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Deeper than hell; what canst thou know?
on 13 November 2005
That was the question Job once asked himself in the Bible. If Job had been alive and on the eastern front in World War II he may have found the answer to his question - Stalingrad. The hellish battle of Stalingrad, as seen through the eyes of a small band of German soldiers, is the subject of director Joseph Vilsmaier's visually stunning and brutal film Stalingrad.
Stalingrad begins on the Italian coast where a German platoon enjoys leave after the Battle of El Alamein in North Africa. Recovering from wounds and enjoying wine and German women while sitting along a bright, sunny, beach the men are called to order. A new opportunity for glory awaits them in Russia. Next stop Stalingrad. We see the platoon boarding a train and entering a tunnel in Italy and exiting a tunnel into Russia. We see the platoon's new officer Lt. Witzland writing home to his wife. A stranger to battle, Witzland writes of the glories to come and of his hopes that he will prove himself to the battle-hardened men under his command. As we shall see, Witzland does indeed prove himself but not in the manner he could ever have predicted.
Witzland's baptism starts immediately upon disembarkation on the outskirts of Stalingrad. Horrified at the mistreatment of some Red Army prisoners he protests only to find himself knocked into the mud and sneered at by the powers that be. Word quickly spreads that this callow youth is a "friend of the Russians" and only his father's military background saves him.
The platoon is ordered to take a factory and the horror begins. Amidst flame throwers, horrible deaths and raw sewage all thoughts of romantic heroism evaporate and Witzland soon learns that survival is the one and only rational, if hopeless, goal one should take into war. Witzland's ultimate humanity never deserts him and, contrary to orders, tries to arrange a brief truce so that the Russians and Germans can gather their wounded. The truce is horribly boggled and the platoon's descent into hell continues in lock step with Stalingrad's descent into a frozen Russian winter. The platoon is arrested for trying to jump the line to get one of their men some medication and they find themselves doing duty as human mine sweepers.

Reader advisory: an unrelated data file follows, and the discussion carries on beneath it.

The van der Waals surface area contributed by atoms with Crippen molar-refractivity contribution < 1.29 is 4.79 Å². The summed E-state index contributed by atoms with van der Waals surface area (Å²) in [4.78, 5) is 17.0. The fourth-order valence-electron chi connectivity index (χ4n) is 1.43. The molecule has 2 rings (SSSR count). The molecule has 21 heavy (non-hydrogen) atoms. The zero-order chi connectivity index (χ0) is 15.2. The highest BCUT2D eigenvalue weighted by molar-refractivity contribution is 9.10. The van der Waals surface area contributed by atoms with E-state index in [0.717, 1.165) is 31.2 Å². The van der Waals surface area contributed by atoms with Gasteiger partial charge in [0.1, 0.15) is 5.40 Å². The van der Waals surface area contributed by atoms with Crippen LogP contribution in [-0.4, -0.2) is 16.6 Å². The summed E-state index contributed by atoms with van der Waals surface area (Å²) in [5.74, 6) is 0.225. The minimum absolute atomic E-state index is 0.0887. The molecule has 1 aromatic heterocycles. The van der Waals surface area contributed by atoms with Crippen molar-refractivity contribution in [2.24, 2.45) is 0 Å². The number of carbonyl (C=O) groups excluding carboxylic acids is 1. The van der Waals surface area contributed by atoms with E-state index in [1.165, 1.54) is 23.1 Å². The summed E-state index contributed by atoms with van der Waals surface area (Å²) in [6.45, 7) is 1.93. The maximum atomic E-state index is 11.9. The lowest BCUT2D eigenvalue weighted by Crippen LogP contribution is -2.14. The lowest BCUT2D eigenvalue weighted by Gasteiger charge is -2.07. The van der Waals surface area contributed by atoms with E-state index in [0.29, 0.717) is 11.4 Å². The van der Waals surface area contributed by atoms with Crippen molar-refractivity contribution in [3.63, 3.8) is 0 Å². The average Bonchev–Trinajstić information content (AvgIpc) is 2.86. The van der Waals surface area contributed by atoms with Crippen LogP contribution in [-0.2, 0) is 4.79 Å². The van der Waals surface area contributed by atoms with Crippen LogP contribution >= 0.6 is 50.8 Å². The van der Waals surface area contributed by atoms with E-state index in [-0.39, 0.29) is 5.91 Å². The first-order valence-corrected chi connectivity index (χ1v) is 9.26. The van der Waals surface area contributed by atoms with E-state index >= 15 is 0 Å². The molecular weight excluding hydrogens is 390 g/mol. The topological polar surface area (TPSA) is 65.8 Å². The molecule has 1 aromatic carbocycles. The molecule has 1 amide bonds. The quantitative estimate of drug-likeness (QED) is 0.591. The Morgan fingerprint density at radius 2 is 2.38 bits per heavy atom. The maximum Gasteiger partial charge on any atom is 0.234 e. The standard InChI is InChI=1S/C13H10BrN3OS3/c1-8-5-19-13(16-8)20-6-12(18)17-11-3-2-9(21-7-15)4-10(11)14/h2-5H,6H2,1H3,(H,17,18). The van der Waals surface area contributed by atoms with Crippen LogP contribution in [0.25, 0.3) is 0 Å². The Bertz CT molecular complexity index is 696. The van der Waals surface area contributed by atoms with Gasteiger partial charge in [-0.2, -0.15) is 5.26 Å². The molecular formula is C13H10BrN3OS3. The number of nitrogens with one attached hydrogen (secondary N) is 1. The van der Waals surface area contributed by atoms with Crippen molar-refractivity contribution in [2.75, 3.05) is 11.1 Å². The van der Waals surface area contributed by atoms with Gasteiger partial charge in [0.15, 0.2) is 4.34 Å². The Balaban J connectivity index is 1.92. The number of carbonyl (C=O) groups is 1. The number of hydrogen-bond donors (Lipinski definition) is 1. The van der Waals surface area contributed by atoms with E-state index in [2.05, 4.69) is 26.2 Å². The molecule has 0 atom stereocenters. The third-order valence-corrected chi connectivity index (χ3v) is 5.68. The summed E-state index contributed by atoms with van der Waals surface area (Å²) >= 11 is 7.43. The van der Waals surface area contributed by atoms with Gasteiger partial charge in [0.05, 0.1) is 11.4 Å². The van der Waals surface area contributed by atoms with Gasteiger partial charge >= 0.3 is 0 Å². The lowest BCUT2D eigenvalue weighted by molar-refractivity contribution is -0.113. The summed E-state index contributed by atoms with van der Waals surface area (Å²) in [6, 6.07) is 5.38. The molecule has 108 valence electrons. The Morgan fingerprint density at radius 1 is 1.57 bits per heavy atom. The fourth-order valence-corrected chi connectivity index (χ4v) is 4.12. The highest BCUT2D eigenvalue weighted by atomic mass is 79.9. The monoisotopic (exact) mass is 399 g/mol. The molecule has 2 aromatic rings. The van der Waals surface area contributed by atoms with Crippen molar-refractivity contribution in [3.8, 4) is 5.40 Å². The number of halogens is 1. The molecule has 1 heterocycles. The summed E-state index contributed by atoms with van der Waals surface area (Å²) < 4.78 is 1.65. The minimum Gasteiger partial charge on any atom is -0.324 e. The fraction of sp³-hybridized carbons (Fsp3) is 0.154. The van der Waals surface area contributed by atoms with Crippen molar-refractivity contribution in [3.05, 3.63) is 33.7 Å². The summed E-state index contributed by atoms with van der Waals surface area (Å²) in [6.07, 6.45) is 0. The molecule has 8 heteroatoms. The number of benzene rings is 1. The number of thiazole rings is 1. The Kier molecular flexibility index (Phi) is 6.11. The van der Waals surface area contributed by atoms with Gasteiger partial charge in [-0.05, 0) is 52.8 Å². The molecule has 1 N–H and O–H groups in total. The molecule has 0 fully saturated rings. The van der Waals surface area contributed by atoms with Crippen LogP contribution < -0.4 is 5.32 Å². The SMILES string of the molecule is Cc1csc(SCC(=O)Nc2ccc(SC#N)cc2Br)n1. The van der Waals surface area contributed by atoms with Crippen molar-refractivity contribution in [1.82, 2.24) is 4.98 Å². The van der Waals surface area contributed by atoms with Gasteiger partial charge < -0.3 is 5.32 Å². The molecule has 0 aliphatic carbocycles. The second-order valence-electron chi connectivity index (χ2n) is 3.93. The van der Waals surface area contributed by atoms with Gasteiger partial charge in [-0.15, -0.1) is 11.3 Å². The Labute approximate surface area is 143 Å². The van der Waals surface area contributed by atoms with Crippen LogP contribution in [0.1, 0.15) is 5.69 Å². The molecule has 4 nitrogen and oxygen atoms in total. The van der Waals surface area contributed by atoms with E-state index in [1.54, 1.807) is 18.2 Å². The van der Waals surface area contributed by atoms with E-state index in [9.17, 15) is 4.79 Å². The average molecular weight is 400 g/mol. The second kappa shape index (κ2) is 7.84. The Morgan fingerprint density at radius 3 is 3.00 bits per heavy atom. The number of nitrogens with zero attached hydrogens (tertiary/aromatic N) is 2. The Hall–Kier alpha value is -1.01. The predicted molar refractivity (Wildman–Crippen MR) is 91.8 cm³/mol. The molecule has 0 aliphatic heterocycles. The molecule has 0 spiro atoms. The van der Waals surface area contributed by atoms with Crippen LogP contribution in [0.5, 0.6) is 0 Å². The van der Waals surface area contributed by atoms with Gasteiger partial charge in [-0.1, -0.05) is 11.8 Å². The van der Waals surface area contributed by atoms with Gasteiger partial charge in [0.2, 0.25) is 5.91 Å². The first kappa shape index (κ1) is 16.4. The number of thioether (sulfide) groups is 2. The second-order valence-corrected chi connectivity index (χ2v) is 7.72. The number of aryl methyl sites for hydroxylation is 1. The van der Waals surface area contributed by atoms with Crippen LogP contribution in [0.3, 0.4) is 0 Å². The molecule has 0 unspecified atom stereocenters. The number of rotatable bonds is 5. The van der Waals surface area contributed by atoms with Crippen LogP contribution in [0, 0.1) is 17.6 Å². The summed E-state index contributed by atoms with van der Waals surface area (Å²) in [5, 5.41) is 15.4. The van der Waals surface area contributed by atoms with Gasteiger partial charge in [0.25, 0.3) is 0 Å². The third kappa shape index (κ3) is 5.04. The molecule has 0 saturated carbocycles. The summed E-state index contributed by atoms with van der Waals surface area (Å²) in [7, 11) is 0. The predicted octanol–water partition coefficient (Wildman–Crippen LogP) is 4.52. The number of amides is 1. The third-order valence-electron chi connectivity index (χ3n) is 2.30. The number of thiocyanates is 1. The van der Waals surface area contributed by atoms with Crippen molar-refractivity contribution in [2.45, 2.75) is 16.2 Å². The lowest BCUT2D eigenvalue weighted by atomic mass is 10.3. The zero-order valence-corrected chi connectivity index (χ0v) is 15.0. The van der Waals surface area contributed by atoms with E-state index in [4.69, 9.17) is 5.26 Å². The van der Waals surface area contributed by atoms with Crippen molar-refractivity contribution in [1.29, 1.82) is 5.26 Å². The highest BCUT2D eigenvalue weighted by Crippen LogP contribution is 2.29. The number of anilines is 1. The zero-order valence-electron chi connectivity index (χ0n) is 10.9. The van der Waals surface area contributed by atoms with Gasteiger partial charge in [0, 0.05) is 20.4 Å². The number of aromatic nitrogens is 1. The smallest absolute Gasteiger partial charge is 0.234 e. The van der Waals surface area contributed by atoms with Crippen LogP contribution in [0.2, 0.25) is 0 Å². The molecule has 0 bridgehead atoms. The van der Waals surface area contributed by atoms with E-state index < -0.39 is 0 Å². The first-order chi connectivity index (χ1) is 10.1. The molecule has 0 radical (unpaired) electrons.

The German army is soon encircled by a Red Army break out and despite the devastation they know is forthcoming the fanatics among them commit even greater horrors. As the men wait for a break through that never comes the excesses of the fanatics continues. The appearance of the men devolves along with the situation. The end, the apocalypse that awaits the trapped Germany army is inevitable; only 6,000 men out of more than 250,000 survived the battle or their imprisonment in the USSR. Witzland's final attempt to reclaim his humanity is a stunning one.
The above outline does not do justice to the power of Stalingrad. Although seen through a German lens that captures no small amount of the humanity of the common German foot soldier, it does not flinch from showing the horrors unleashed in the name of the German people, the Volk, and overseen by a series of true-believers for whom no act of violence is too sadistic or too meaningless. Portraying the differences between the typical German foot soldier and the S.S. for example is not new. However, Vilsmaier handles the distinction in an effective and (seemingly) realistic way that neither excuses the behavior nor tries to limit attribution of horrific acts to a small group of less than human soldiers. Brutality is omnipresent but that brutality renders the flashes of humanity evidenced by the platoon all the more stunning.
Stalingrad is a haunting film and one that will linger long after the final credits run.